4. "How much does he eat? -- this question was invariably asked, and was a very important one.

      5. "Will elephants make themselves generally useful on a farm?" I suppose some of my inquiries thought the elephant would pick up chips, or even pins as they have been taught to do, and would rock the baby and do all the chores, including the occasional carrying of a trunk, other than his own, to the depot.

      6. "What is the price of an elephant?"

      7. "Where can elephants be purchased?"

Then would follow a score of other inquiries, such as, whether elephants were easily managed; if they would quarrel with cattle; if it was possible to breed them; how old calf elephants must be before they would earn their own living; and so on indefinitely. I began to be alarmed lest some one should buy an elephant, and so share the fate of the man who drew one in a lottery, and did not know what to do with him. I accordingly had a general letter printed, which I mailed to all my anxious inquirers. It was headed "strictly confidential," and I then stated, begging my correspondents " not to mention it," that to me the elephant was a valuable agricultural animal, because he was an excellent advertisement to my Museum; but that to other farmers he would prove very unprofitable for many reasons. In the first place, such an animal would cost from $3,000 to $10,000; in cold weather he could not work at all; in any weather he could not earn even half his living; he would eat up the value of his own head, trunk, and body every year; and I begged my correspondents not to do so foolish a thing as to undertake elephant farming.

Newspaper reporters came from far and near, and wrote glowing accounts of the elephantine performances. One of them, taking a political view of the matter, stated that the elephant's sagacity showed that he knew more than did any laborer on the farm, and yet, shameful to say, he was not allowed to vote. Another said that Barnum's elephant built all the stone wall on the farm; made all the rail fences; planted corn with his trunk, and covered it with his foot; washed my windows and sprinkled the walks and lawns, by taking water from the fountain-basin with his trunk; carried all the children to school, and put them to bed at night, tucking them up with his trunk; fed the pigs; picked fruit from branches that could not otherwise be reached; turned the fanning mill and corn-shelter; drew the mowing machine, and turned and cocked the hay with his trunk; carried and brought my letters to and from the post-office (it was a male elephant); and did all the chores about the house, including milking the cows, and bringing in eggs. Pictures of Barnum's plowing elephant appeared in illustrated papers at home and abroad, and as the cars passed the scene of the performance, passengers' heads were out of every window, and among many and varied exclamations, I heard of one man's saying:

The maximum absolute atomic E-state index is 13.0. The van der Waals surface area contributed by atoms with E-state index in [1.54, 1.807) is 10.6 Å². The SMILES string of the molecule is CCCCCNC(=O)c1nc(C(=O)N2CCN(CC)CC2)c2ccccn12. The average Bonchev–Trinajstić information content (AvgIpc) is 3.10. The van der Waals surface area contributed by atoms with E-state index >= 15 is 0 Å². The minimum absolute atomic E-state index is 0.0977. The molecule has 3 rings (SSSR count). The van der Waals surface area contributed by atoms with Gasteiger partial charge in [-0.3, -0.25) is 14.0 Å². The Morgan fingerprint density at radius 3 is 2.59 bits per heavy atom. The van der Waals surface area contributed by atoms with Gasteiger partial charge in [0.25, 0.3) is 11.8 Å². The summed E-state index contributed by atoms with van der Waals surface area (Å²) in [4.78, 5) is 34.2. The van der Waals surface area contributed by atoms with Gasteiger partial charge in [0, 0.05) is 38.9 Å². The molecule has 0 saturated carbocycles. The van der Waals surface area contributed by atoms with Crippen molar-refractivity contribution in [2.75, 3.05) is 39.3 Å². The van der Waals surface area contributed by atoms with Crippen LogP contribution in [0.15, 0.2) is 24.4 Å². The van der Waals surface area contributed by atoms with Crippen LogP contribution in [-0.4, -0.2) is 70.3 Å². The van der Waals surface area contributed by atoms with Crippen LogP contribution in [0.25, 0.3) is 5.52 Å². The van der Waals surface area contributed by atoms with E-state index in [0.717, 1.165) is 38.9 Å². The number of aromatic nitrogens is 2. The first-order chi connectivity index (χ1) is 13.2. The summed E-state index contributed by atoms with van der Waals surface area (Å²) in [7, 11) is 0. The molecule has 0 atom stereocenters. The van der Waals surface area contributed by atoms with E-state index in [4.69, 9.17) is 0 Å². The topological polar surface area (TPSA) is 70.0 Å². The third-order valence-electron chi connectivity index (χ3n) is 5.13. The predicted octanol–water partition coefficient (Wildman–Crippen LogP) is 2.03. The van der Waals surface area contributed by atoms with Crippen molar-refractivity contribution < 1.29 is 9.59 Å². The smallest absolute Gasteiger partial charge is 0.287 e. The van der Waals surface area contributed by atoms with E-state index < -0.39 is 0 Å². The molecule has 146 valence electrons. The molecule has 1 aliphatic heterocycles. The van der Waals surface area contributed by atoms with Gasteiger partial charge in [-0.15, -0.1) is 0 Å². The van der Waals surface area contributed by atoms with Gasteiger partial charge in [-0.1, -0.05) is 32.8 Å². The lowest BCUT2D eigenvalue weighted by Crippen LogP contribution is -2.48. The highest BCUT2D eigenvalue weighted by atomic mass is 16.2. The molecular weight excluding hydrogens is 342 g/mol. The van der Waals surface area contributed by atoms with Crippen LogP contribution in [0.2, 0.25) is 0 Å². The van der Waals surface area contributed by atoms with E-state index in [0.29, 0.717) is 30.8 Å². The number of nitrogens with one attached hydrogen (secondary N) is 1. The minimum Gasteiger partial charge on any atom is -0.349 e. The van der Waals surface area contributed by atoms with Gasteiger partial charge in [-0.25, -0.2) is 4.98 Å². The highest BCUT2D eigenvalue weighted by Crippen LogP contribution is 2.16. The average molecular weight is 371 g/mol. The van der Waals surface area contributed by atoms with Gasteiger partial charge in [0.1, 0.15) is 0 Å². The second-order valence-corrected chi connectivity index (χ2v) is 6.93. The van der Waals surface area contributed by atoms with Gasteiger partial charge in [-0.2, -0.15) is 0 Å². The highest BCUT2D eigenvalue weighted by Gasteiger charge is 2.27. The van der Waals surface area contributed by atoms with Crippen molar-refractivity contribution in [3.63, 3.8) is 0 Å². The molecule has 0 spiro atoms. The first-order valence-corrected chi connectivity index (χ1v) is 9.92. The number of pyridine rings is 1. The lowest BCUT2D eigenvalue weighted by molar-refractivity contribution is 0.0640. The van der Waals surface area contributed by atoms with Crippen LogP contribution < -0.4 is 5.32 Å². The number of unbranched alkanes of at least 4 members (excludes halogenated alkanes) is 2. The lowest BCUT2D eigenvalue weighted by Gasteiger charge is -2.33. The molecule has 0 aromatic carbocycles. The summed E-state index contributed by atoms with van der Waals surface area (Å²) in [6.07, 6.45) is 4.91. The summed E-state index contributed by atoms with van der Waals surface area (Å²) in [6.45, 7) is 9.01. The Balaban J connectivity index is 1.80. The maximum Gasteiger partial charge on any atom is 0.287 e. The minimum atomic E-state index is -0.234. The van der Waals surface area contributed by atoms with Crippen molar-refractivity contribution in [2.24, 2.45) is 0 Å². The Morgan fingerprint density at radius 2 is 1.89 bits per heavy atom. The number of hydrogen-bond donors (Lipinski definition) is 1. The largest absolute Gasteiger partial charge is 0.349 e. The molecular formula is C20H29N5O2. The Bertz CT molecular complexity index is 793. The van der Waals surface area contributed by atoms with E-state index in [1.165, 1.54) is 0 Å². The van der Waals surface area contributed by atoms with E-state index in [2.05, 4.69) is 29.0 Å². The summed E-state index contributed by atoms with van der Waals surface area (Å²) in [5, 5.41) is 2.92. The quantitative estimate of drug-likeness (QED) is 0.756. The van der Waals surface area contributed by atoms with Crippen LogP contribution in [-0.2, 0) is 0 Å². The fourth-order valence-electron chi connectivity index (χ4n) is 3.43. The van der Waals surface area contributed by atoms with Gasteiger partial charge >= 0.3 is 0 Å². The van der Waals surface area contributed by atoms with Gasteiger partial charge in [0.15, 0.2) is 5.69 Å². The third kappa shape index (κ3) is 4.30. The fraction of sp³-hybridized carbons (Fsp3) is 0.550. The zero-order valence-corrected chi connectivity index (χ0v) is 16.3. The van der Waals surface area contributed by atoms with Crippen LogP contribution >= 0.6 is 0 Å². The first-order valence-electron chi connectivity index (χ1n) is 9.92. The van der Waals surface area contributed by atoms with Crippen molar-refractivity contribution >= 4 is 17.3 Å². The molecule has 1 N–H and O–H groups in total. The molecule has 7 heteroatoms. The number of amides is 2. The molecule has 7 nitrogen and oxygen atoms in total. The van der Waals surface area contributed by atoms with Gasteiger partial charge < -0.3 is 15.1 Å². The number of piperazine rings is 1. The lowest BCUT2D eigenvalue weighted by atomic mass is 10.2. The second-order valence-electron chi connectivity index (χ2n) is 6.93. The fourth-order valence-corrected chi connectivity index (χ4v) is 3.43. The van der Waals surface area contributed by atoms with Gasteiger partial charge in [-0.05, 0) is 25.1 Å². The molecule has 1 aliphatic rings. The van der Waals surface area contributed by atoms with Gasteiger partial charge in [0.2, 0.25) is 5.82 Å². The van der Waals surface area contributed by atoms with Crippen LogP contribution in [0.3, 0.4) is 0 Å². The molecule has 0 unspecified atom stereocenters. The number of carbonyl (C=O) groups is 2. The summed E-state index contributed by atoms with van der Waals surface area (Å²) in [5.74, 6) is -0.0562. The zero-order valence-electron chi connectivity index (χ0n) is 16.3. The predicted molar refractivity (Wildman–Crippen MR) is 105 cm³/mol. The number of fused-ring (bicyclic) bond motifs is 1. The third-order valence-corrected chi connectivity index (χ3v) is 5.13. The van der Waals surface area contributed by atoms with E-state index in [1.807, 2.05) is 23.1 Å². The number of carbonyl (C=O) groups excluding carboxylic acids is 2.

"Well, I declare! That is certainly a real elephant and any man who has so many elephants that he can afford to work them on his farm, must have lots of wild animals and curious 'critters' in his Museum, and I am bound to go there the first thing after my arrival in New York."

The six acres were plowed over at least sixty times before I thought the advertisement sufficiently circulated, and I then sold the elephant to Van Amburgh's Menagerie.

 Editor's note: Not so long after this men spoke of being in battle for the first time as "Seeing the Elephant"